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I don't eat cereal for breakfast.
"What?" you ask.
That's right, I don't eat cereal for breakfast.
I don't complain about all the dietary restrictions having type 2 diabetes places on me, probably because I have been dealing with this for 11 years now and have become quite accustomed to all the things I have to do to keep my blood sugar under control. Things like eating meals that balanced carbohydrates (carbs), protein and fat, watching my portion sizes and limiting my carb intake to about 45 grams per meal. I accept that breakfast is the hardest meal of the day to eat, simply because breaking the fast often means inducing high blood sugar, even when I reduced carbs to only 15 grams at that meal.
If you are not diabetic, you probably have never read the nutritional information on the side of the cereal box or the carton of milk. So you might be surprised that milk has carbs too, in the form of sugar lactose. Soy milk is really no alternative; it has more carbs than cow's or goat's milk and even less protein and fat. Between the cereal and the milk, I'm was lucky to get one half of the suggested serving of cereal (typically about 1/2 cup) with about 1/2 cup of milk for a total of about 20 grams of carbs. That's not much of a breakfast.
So you see, a regular bowl of cereal just has too many carbs to be considered a breakfast food for me, even if I throw in a handful of nuts to try and balance the carbs with some extra fat and protein.
Up until a couple of month ago, the only breakfast cereal-like food I could eat was oatmeal. I'm not sure why oatmeal was O.K. A small bowl of plain oatmeal made with water (about 15 grams of carbs), with a soft boiled egg on the side, was the closest thing to cereal I could eat on a regular basis.
Then my endocrinologist switched me from Byetta to Victoza, a new injectable medication for people with type 2 diabetes. Victoza is a once-daily dose of the new-generation GLP-1 drugs that stimulate pancreas cells to release insulin when blood sugar levels are high. Now, with Victoza, I can eat Kashi Go Lean cereal (1 cup = 1 gram fat, 30 grams carbs and 13 grams protein) with milk (1 cup = 2.5 grams fat, 13 grams carbs and 8 grams protein) with a handful of walnuts (7 halves = 9 grams fat and 2 grams protein) for dinner without my blood sugar skyrocketing and making me regret each bite for several hours afterward.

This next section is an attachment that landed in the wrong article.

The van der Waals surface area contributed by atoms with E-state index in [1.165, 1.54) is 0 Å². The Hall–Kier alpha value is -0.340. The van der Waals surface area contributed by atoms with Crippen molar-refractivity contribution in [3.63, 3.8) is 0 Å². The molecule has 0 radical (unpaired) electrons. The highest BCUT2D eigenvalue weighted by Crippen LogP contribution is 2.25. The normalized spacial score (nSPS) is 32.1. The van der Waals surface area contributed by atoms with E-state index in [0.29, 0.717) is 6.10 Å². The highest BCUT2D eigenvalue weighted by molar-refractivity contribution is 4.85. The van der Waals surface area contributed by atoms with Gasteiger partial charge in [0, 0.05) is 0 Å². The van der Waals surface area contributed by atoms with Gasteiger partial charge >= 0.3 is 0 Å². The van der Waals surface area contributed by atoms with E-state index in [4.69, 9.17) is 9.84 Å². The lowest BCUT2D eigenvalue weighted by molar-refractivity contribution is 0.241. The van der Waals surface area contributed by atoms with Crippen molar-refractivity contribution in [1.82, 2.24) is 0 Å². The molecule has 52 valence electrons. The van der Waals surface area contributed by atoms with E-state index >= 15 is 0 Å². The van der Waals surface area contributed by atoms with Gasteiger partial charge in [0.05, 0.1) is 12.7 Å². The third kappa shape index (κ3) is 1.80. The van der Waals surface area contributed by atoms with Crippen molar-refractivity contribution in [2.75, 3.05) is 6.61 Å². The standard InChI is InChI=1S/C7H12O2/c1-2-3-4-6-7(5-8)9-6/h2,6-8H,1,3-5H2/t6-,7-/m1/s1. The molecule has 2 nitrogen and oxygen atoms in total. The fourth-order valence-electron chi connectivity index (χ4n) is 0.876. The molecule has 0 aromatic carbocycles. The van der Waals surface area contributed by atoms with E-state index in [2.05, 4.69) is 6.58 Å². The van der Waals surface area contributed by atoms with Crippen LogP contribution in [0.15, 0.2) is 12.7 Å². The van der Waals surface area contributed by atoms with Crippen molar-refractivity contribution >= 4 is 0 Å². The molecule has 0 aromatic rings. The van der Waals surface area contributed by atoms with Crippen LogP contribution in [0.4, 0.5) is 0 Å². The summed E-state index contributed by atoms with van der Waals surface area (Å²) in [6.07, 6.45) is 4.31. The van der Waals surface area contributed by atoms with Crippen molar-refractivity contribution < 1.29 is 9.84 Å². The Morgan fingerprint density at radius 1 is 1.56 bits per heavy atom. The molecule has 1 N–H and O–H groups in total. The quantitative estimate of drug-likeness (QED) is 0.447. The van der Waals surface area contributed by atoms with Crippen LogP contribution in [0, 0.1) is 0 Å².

With Victoza, my fasting blood sugars are closer to the normal, non-diabetic range (70 to 110) than they have been since I have been diabetic. Yesterday my fasting blood glucose was 113! They used to be between 130 and 140 on a good day. My after meal blood sugars are equally impressive. I've also noticed that my stomach seems flatter and my appetite smaller too.
I'm enjoying my victory with Victoza!
I can't believe that I can eat cereal again. I'm tickled that I quite possibly can bring my cereal bowls out of retirement. I'm working up the courage to actually try eating cereal for breakfast to see if it is doable. All of this makes me grateful that diabetes is one of my many chronic illnesses that I can enjoy a modicum of control over. Which is perhaps why I don't often blog or complain about my type 2 diabetes.
Yes, I almost feel like a normally eating person again.